In response to "What happens to them when limited education funds are siphoned off to the charters?"

        Charter schools gets 80% of the funding compared to public school. So if the charter school didn't exist (no funds being siphoned off as you put it), then all the charter students would have to attend public school, where you no longer get the 20% savings. So by closing down charter schools, whether they do better or worse than the public schools, the funding strains will increase for the public school system

        December 15, 2011 at 2:29 pm |
      • sharky

        victim of democrat hypocrisy–

        You don't know much at all about charter schools. They receive LESS Government funding compared to Public Schools. A good deal of funding comes from private donations. If Public Schools are not receiving more funding perhaps it has to do with the school under-performing due to teachers and the unions making it so that teachers cannot be fired even if they are awful teachers and kids not learning anything due to the poor teachers, or kids are not attending school due to poor parenting.

        But get your facts straight before mouthing off and playing the victim. Apt name by the way. Funding for charter schools is some Government and a good portion private.

        December 15, 2011 at 10:47 pm |
  36. CIP parent

    Misconceptions and straight out lies about Coney Island Prep addressed with truth:

    Lie: CIP handpicks genius kids from other neighborhoods to attend the school.
    Truth: all children are chosen through Random Lottery and 89 % of the children that attend are from Coney island. Kids that reside in the district get preference.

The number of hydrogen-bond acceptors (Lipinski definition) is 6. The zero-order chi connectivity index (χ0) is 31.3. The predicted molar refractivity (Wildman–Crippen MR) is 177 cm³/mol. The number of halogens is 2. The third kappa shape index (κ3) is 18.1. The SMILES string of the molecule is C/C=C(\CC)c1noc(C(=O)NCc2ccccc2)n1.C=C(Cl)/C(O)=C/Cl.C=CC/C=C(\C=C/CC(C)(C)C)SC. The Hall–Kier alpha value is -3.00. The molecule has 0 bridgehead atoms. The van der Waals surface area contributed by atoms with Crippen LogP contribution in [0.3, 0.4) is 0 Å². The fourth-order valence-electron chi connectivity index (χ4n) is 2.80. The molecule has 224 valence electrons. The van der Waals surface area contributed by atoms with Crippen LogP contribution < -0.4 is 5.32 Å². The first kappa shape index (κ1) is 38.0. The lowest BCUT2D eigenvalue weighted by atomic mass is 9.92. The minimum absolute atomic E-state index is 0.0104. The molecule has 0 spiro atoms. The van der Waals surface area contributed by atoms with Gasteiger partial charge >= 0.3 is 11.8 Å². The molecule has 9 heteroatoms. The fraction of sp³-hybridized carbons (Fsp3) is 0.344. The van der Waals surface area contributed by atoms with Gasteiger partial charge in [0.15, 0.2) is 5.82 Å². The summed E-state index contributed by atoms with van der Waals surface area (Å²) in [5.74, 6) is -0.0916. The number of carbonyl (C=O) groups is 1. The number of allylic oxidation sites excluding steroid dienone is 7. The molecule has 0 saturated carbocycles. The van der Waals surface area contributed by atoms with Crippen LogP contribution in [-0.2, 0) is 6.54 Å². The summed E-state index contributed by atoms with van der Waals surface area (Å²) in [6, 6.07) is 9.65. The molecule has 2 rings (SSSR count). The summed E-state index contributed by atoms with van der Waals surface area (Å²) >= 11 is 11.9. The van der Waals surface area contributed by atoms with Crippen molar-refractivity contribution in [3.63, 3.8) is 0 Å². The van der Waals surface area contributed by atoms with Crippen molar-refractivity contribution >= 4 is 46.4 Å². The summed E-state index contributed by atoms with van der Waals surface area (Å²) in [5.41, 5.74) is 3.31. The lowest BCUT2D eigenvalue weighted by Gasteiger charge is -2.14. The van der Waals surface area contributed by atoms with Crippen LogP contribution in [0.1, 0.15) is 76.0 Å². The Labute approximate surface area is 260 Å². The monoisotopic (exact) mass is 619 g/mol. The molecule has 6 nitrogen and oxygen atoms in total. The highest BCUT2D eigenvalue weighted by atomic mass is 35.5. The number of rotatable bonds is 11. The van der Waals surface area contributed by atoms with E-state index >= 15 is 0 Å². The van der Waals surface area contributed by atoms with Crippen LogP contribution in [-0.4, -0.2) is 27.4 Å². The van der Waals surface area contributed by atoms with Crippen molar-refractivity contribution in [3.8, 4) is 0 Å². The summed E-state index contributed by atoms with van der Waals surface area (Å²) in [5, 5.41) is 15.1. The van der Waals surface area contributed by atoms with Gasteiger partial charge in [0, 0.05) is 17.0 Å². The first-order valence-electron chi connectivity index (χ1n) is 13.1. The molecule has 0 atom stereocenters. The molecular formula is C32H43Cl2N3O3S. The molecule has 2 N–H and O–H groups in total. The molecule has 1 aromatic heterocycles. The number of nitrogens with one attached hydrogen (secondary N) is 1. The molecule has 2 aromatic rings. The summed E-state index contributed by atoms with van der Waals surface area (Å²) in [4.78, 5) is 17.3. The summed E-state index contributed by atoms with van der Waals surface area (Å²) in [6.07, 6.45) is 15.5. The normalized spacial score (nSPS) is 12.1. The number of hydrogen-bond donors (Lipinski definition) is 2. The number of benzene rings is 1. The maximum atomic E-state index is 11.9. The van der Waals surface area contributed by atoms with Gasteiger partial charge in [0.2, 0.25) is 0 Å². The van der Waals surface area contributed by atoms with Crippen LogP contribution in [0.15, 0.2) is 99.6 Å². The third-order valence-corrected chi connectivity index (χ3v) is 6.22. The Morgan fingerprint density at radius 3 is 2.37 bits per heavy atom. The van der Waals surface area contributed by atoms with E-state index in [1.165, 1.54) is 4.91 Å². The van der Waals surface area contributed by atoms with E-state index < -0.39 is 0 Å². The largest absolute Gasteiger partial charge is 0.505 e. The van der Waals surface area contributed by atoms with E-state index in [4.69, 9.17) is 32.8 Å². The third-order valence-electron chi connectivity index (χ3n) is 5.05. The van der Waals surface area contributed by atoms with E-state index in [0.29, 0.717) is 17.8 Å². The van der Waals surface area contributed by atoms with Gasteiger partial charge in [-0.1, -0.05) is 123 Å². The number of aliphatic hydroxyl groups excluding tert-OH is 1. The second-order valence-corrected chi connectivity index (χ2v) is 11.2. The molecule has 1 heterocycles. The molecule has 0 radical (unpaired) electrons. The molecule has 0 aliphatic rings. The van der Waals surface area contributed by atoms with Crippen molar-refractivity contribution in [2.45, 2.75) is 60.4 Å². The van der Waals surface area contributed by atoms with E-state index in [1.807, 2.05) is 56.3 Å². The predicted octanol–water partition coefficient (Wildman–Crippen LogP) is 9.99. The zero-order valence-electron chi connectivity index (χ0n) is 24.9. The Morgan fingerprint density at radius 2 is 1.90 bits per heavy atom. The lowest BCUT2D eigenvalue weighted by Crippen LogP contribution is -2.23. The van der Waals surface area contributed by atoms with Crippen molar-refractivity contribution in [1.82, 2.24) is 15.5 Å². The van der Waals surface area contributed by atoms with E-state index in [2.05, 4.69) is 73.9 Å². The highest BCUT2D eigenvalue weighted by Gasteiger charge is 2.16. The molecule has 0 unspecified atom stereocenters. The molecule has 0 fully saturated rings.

Lie: they do not serve special needs students.
    Fact: CIP has the second highest percentage ofi children with an IEP in district 21 ( my child being one of them).

    Lie: they do not serve children from the community.
    Truth: the demographic of children attending are underpriveledged minorities who mostly receive free lunch and have attended traditional public school in the community

    December 15, 2011 at 1:15 pm |
    • formerteacher

      How is it a random lottery if kids that reside in the district get preference? I would also like to note that special needs vs non-special needs is not what makes or doesn't make a good student, some of the best students I taught were special needs. The key to a good learning environment is having students that want to be in school, want to learn and whose parents care enough to work with them and encourage them to get an education. These conditions are often lacking in the public schools.